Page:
Legal Hypothetical – Financial manager’s hands tied

 

Financial manager’s hands tied

Sally and William have been married for 30 years.

They own their matrimonial home jointly.

At the age of 75, William is diagnosed with dementia and soon loses the ability to manage his affairs.

Unfortunately, William had not executed a power of attorney or an appointment of enduring guardian, so Sally makes an application to the Guardianship Division of NCAT, seeking orders granting her the power to manage her husband’s affairs.

Sally is appointed as William’s guardian, giving her the power to make arrangements for William to obtain a placement in a nursing home and to make other decisions regarding his personal care and medical treatment.

However, in considering whether to make orders regarding the management of William’s financial affairs, the Tribunal hears that Sally wishes to sell their home and down-size on the basis that she is having difficulty maintaining the property on her own and meeting the expenses.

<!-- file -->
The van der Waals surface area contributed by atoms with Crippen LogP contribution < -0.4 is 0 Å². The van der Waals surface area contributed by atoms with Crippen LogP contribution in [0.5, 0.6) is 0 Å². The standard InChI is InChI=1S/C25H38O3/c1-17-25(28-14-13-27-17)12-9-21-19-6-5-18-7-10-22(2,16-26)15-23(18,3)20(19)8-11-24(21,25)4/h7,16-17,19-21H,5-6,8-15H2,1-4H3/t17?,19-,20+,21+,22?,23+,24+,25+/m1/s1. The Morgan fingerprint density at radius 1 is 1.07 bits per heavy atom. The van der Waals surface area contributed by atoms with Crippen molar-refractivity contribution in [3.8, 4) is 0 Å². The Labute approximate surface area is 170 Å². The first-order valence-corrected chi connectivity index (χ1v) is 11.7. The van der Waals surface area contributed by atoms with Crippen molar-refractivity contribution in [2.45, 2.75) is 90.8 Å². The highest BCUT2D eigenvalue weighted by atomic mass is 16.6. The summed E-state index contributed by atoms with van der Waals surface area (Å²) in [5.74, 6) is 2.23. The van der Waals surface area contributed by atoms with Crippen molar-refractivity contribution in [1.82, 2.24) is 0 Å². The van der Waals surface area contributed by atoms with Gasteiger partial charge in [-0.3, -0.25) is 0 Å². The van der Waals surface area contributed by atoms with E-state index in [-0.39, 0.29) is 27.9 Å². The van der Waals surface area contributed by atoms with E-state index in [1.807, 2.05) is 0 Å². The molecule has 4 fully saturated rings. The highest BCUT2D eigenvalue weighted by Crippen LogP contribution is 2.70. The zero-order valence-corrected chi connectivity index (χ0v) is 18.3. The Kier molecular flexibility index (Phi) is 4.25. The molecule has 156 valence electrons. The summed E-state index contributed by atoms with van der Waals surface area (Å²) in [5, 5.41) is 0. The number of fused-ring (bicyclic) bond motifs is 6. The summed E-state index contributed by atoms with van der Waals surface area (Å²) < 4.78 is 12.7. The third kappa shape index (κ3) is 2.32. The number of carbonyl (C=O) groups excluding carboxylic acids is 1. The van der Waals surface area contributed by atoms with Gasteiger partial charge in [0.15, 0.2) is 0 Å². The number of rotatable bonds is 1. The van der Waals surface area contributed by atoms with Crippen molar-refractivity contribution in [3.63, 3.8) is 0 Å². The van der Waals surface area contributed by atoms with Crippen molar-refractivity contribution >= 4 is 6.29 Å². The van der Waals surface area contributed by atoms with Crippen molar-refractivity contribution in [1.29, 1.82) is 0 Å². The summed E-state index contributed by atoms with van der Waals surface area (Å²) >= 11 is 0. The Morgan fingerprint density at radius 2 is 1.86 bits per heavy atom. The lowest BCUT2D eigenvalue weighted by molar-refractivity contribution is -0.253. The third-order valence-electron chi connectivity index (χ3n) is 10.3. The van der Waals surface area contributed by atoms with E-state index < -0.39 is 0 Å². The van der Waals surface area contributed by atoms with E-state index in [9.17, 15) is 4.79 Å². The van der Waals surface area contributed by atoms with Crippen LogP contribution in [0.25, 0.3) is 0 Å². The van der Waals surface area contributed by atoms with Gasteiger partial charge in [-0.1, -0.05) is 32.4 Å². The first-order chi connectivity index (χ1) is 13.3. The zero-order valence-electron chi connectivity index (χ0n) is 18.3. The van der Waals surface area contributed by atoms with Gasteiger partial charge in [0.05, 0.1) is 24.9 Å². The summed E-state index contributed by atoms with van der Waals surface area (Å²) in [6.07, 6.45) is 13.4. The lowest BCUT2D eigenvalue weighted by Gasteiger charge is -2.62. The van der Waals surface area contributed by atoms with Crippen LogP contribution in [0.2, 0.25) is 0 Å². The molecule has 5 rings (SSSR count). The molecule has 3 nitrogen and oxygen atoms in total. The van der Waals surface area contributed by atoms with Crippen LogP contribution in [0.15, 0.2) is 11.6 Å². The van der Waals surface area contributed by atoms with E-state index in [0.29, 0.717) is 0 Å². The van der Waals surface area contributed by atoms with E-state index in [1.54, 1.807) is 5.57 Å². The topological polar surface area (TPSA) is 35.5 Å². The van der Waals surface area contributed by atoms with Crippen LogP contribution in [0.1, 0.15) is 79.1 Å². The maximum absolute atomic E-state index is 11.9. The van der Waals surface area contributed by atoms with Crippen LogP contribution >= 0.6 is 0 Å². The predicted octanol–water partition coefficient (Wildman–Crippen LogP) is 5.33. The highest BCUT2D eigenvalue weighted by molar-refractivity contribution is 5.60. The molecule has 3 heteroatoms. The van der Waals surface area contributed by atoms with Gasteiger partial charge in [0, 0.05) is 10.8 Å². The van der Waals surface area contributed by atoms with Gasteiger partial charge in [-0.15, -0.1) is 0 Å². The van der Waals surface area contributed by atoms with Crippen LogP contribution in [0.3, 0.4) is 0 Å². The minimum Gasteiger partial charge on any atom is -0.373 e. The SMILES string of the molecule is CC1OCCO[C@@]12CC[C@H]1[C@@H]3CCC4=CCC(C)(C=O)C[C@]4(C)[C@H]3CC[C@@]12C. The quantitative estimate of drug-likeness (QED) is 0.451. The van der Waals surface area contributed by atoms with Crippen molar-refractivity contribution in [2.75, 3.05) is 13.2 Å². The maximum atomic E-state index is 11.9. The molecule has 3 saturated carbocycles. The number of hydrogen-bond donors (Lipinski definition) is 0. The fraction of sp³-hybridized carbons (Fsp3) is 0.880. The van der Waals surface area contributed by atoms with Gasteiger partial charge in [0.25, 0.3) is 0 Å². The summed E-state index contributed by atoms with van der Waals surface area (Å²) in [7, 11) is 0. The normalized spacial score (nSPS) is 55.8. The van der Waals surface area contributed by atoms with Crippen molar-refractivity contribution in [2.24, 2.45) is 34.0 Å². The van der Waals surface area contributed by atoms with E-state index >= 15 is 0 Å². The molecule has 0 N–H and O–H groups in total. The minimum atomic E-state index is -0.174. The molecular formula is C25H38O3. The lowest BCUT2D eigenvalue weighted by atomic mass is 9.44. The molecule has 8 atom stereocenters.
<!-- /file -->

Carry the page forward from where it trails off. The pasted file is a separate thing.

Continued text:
The Tribunal informs Sally that if she wishes to sell the property as his financial manager, she will only be permitted to use half of the proceeds of sale to purchase another property, because William is entitled to the other half of the proceeds of sale.

Sally is also informed that as William’s financial manager, she would also have to submit accounts to the NSW Trustee and Guardian as part of a regular audit process.

Accordingly, Sally withdraws her application and has no alternative but to continue living in the house.

If William had executed a power of attorney while he had the capacity to do so, these issues could have been avoided and the involvement of the Tribunal and the NSW Trustee and Guardian would not have been necessary.

If YOU would like a particular issue addressed, please email Manny at [email protected] or call him on (02) 6648 7487.

 

By Manny WOOD, Solicitor.

Leave a Reply

Top